|String Notes and Brush Strokes|
Painter Comes Home to Capture the Influence and Energy of Bluegrass Music
Sometimes getting back to your roots means getting down to earth.
Margo Russell knows that better than most folks. She got away from her roots for a while and discovered she is a Southerner after all.
"I realized I liked grass and trees and water," Russell said, laughing. "Santa Fe was not the place for me."
Russell had left her home in Alabama to spend a decade of life in the hot, desert country that was home to her mother. But she was also the daughter of a country boy from Ramer and she longed for sweet home Alabama.
"When I got back home – to Andalusia, friends, who were then middle-aged, were playing bluegrass," she said. "The more I heard that high, lonesome sound of bluegrass the more I began to respect it as an art form."
Russell had received a bachelor of arts degree from the University of Alabama and a master’s degree from Florida State. She made her art marks in the mid-1960s during the emergence of abstract and impressionistic art. But, in mid-life, she became fascinated by the music of musicians who got their licks on old-time strings.
"Bluegrass has a special beat, a beat not like any other music," Russell said. "I began to watch the gestures of the bluegrass musicians. Their gestures are different from those of other musicians. They move, but then they don’t. There’s an energy to their movements or lack of movement unique to bluegrass."
Russell began to travel to bluegrass festivals all around the state. At each one, she was energized and she flourished as a painter. But not as much – never as much – as at Rex Locklar’s bluegrass festivals in the sleepy, blink-and-you-miss-it, community of Henderson in rural Pike County.
"I started going to bluegrass festivals and painting pickers about 20 years ago," Russell said. "I was so energized by the music and so fascinated by the movements – the gestures – of the pickers I made bluegrass pickers my main motif. I fell in love with the whole process of the discipline of people playing bluegrass music.
"I’ve been going to Rex’s bluegrass festivals for about 17 years and I love going there. It’s a different atmosphere, especially back in Hippie Hollow."
Some might say Henderson is in the backside of nowhere and Hippie Hollow is in the backside of there.
And that’s where the pickers make their licks and Russell finds her marks.
She doesn’t initiate the music. She just waits for it to happen.
Russell can’t play a musical instrument. Her instruments are a pencil and paintbrush. And, with them, she can capture the energy of bluegrass with brush strokes that the pickers generate with their strings.
"The pickers’ music gives me permission to draw and then to paint, so it’s an interchange," Russell said. "So I can enjoy the music and be a part of it through my paintings."
To be an on-site painter and, especially one who depends on others for the energy needed to paint, an artist has to be able to be "in the moment."
No artist is more in the moment than Margo Russell.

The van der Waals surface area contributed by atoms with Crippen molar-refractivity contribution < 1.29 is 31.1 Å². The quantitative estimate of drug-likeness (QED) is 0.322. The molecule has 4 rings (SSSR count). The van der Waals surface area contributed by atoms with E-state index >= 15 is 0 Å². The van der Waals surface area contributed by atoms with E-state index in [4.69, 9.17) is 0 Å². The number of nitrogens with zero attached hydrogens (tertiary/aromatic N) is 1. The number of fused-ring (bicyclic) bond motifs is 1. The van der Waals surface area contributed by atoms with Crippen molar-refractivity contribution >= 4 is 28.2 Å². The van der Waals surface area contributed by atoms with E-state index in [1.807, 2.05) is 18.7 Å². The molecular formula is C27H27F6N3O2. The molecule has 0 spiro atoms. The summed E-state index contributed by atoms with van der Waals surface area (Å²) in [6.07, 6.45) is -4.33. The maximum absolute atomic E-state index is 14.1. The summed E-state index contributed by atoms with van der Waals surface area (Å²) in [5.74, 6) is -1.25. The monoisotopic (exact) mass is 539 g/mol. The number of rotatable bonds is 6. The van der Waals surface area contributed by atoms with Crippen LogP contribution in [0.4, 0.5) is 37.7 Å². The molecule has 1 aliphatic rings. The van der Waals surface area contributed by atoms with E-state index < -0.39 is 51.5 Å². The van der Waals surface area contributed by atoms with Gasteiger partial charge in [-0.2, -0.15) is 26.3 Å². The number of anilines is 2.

"When I hear the music start, I throw my drawing board on the ground, get down on my knees, get dirty and let the energy of the music ‘move’ me," Russell said. "First, I draw the gestures of the pickers while they play. As they move with the music, I ‘draw’ from their energy."
With big, sweeping, fluid marks, Russell begins to pencil in the scene on inexpensive brown stock paper. At times, there is a lone picker playing. Other times, there will be several pickers and maybe a dancer or two.
When the brown paper drawing is completed, Russell moves it to the side and puts an expensive sheet of French watercolor paper in its place on the drawing board.
First she "pencils in" the musicians’ gestures, careful to make sure the figures are placed so the painting will have perspective and not be a flat one-dimensional artwork.
"I always leave the tiny pencil marks on the paper, like rabbit tracks in the snow," Russell said. "Then, I’m ready to paint."
Russell works from a palette that is actually a tray of paints.
"I’ve used this palette so often I know exactly where the colors are," she said. "I could paint with my eyes closed."
But instead, she plays her "instruments" with her knees firmly planted in Mother Earth and her head moving in sync with the gestures of the pickers.
She paints in quick, fluid motions and in broad strokes. The facial expressions of the musicians tell some of the story; their gestures tell it all.
Her finished paintings have the lively, quick, happy feeling of a well-turned bluegrass tune or of the high lonesome sounds, as Hank Williams wrote, could send the moon behind the clouds to hide its face and cry.
Russell also captures the gestures of bluegrass musicians in clay and in three dimensions. She brings clay to life and gives it the energy of bluegrass music. It’s almost possible to hear the music, as if the clay absorbs it and then gives it back just as Russell absorbs the music and gives it back.
Russell is a bluegrass musician almost as surely as was Bill Monroe. She plays her instruments – her pencil and her broad brush – with the same energy and feeling pickers strum their strings. She’s a Southern gal, back home and making her marks in the world of bluegrass music.
Jaine Treadwell is a freelance writer from Brundidge.